NEWS
10/20/2015 19:21 EDT | Updated 10/20/2016 01:12 EDT

Saskatchewan pauses mandatory flu shot policy for health-care workers

REGINA — Health officials in Saskatchewan say health-care workers won't be forced to get a flu shot or wear a surgical mask while caring for patients.

The Medical Health Officers' Council of Saskatchewan says getting the shot or wearing a mask will be voluntary this flu season while health authorities review a ruling from Ontario.

An arbitrator in Ontario struck down a policy there which forced health-care workers to wear a mask if they don't get the influenza vaccine.

The arbitrator said the policy was unreasonable and a coercive tool to force heath-care workers to get the flu shot.

Dr. David Torr, chairman of the council, says they need time to review the decision and volume of medical and scientific evidence.

Saskatchewan implemented a mandatory vaccinate or mask policy last year to minimize the spread of influenza for patient safety.

"Our biggest defence and nobody, I think, disputes that anywhere, is that vaccine is the best defence we have against influenza," said Torr. "But we have done is move towards additional measures in the event that you can't vaccinate for whatever reason, what other measures can you take, and so that's why we moved to the immunize or mask policy."

"Now in Ontario, it was unfortunately, looked at more as a punitive-type of policy and that was not at all our intention in Saskatchewan," Torr added.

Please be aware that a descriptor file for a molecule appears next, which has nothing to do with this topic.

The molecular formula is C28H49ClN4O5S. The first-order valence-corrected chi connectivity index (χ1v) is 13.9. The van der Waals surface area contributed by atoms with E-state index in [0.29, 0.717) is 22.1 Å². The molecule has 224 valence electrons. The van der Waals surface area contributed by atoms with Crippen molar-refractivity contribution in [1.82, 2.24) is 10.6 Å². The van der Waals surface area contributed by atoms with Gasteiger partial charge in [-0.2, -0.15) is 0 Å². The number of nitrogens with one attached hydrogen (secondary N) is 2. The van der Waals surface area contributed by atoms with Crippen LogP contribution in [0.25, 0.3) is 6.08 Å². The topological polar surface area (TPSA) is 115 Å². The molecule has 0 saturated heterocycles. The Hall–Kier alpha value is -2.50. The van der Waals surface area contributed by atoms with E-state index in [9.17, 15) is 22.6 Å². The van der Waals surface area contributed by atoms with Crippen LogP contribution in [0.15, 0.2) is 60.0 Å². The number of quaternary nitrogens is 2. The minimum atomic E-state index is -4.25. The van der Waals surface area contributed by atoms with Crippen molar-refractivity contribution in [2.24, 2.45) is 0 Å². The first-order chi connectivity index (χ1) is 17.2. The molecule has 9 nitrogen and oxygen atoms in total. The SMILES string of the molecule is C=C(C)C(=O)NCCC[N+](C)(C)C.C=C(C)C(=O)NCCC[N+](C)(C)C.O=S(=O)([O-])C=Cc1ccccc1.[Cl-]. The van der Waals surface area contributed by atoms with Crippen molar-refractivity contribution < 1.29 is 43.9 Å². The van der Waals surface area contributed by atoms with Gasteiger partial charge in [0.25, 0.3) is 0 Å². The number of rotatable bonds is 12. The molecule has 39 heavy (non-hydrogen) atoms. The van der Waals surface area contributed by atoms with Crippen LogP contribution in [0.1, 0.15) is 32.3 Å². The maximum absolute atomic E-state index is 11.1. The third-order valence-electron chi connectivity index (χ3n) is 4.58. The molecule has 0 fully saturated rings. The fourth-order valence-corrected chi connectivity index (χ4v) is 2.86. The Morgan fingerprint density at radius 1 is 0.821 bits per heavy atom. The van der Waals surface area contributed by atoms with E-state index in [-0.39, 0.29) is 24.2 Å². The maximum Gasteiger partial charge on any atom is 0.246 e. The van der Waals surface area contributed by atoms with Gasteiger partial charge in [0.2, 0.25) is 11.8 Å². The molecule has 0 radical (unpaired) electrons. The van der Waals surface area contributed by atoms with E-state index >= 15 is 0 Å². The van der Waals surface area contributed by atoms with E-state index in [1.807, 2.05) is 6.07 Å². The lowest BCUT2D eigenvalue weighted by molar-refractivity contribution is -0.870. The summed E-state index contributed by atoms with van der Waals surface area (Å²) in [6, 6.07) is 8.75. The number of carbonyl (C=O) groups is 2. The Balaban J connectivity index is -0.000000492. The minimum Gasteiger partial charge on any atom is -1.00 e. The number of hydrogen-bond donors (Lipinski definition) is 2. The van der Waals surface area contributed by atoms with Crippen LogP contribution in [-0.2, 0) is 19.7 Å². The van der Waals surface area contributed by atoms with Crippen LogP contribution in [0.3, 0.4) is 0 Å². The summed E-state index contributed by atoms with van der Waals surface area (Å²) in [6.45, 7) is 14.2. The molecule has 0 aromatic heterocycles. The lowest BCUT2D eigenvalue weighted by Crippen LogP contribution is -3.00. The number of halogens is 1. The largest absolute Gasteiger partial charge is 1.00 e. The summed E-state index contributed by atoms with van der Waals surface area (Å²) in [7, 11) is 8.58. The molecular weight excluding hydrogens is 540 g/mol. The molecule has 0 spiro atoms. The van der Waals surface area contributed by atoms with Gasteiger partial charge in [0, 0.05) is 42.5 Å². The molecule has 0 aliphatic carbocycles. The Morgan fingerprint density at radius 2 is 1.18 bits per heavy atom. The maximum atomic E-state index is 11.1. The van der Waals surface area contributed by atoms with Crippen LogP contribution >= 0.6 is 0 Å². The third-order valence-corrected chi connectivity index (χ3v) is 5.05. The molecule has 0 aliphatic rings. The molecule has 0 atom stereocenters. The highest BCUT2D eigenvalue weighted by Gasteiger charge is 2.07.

Saskatchewan was the second province after British Columbia to introduce an immunize or mask policy.

A B.C. health-care workers union filed a grievance against the policy, suggesting it would impinge on the privacy of workers because it would be interpreted as a visible declaration that they had forgone flu shots. As well, the union raised concerns that some workers covered by the policy might not be able to do their jobs while wearing a mask — speech therapists, for instance.

However, an arbitrator appointed by the B.C. Labour Relations Board found that the policy is reasonable, and a valid exercise of the employer's management rights.

"We want to review what exactly has transpired and what led to this differential and if there's anything we need to look at to adjust our policy here," said Torr.

Jennifer Graham, The Canadian Press